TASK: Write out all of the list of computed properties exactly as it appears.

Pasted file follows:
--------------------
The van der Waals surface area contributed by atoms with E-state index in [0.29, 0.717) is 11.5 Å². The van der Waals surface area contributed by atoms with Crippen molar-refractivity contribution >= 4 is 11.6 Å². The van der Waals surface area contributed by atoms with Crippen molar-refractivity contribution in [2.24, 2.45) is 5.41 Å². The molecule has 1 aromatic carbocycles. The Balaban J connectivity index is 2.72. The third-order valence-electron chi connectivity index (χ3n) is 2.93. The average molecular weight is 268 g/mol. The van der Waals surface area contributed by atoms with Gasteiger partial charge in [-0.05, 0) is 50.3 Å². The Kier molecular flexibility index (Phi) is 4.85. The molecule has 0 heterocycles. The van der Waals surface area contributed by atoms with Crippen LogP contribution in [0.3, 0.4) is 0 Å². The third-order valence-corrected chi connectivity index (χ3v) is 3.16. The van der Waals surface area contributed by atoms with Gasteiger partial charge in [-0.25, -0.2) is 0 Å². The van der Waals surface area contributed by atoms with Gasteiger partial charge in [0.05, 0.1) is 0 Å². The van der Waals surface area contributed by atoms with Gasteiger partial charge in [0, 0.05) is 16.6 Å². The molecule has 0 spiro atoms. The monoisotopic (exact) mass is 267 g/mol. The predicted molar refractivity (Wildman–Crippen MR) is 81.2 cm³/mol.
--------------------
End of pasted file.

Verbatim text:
The van der Waals surface area contributed by atoms with E-state index in [0.29, 0.717) is 11.5 Å². The van der Waals surface area contributed by atoms with Crippen molar-refractivity contribution >= 4 is 11.6 Å². The van der Waals surface area contributed by atoms with Crippen molar-refractivity contribution in [2.24, 2.45) is 5.41 Å². The molecule has 1 aromatic carbocycles. The Balaban J connectivity index is 2.72. The third-order valence-electron chi connectivity index (χ3n) is 2.93. The average molecular weight is 268 g/mol. The van der Waals surface area contributed by atoms with Gasteiger partial charge in [-0.05, 0) is 50.3 Å². The Kier molecular flexibility index (Phi) is 4.85. The molecule has 0 heterocycles. The van der Waals surface area contributed by atoms with Crippen LogP contribution in [0.3, 0.4) is 0 Å². The third-order valence-corrected chi connectivity index (χ3v) is 3.16. The van der Waals surface area contributed by atoms with Gasteiger partial charge in [-0.25, -0.2) is 0 Å². The van der Waals surface area contributed by atoms with Gasteiger partial charge in [0.05, 0.1) is 0 Å². The van der Waals surface area contributed by atoms with Gasteiger partial charge in [0, 0.05) is 16.6 Å². The molecule has 0 spiro atoms. The monoisotopic (exact) mass is 267 g/mol. The predicted molar refractivity (Wildman–Crippen MR) is 81.2 cm³/mol.